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Could her friends be right?

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My family, friends and boyfriend have all expressed their worries about my behaviour in the last year.

One of my friends is in his last year of medical school and one of my friends is a nurse. Both of whom have said [separately] I’m suffereing symptoms of a manic episode! They say I’m cocky, spend money I don’t have, I annoy them because I don’t sleep, I talk too much and I can’t keep a job because my attention span’s the size of a rodent. Not only that, they’ve started telling my parents and boyfriend too!! I think that is completely out of order!

I was diagnosed with depression last October and in February I came off my medication [citalopram] because I felt better and have been feeling better since! I do talk lots and spend lots too, which because of I do have debt) BUT I’ve always been like this and have never expressed any worries about me before!

My friend also came with me to an appointment I had with my doctor and expressed her concern and told him to look at me [I couldn’t keep still], he thought I was entertaining and said nothing more and said I was fine! But still my friends aren’t convinced and want me to go back and see another doctor!

As I have said, nothing is wrong with me, I go from mood to mood just like everyone else. That is the first time I was diagnosed with depression, but not the first time I’ve had it. It does come back at least once a year, how long it lasts is random, usually at least 3 weeks the longest being 6 months.

What will it take to keep my friends off of my back?

Could her friends be right?

Answered by on -


You’ve done what I would recommend already, i.e., taken your friend with you to talk with your doctor. I guess it depends how much you trust these friends and how much you want to keep them. It’s possible that they are over-reacting, in which case a second doctor will tell them the same thing. It’s also just maybe possible that they’re on to something. The behaviors you describe could be symptoms of someone who is hypomanic. (The trouble with mania is that the person experiencing it feels terrific so doesn’t see any problem with his or her behavior.) If that’s the case, you might benefit from some treatment.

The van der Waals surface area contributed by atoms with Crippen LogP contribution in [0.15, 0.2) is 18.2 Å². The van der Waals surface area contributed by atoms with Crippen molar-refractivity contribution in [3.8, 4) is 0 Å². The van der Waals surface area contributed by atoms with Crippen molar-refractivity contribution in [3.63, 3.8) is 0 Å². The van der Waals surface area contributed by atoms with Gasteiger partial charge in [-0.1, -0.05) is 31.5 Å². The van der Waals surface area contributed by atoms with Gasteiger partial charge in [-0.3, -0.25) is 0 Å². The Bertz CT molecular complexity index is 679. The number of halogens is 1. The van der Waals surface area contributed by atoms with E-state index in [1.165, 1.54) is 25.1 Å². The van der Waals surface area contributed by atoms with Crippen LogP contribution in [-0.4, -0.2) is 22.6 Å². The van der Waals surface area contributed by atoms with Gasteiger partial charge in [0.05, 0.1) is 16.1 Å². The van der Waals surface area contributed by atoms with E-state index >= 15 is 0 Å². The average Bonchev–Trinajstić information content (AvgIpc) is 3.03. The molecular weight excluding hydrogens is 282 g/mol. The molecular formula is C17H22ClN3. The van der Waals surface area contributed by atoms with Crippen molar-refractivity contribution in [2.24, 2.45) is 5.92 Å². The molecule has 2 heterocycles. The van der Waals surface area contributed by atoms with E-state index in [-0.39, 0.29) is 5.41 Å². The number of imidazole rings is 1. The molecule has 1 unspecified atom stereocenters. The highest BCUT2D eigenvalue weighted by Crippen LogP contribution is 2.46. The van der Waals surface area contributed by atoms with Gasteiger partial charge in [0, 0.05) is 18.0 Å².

From my point of view, all you have to lose by getting a second opinion is the doctor’s fee and a little bit of your time. If you want to settle the issue, get your friends to agree to pay for the visit, be completely honest with the new doctor, and see how it goes. If these friendships aren’t worth the trouble, maybe it’s time to look for other friends.

I wish you well.
Dr. Marie

Could her friends be right?

Dr. Marie Hartwell-Walker

Dr. Marie is licensed as both a psychologist and marriage and family counselor. She specializes in couples and family therapy and parent education. Follow her on Facebook or Twitter.

APA Reference
Hartwell-Walker, D. (2018). Could her friends be right?. Psych Central. Retrieved on March 25, 2019, from
Scientifically Reviewed
Last updated: 8 May 2018
Last reviewed: By a member of our scientific advisory board on 8 May 2018
Published on Psych All rights reserved.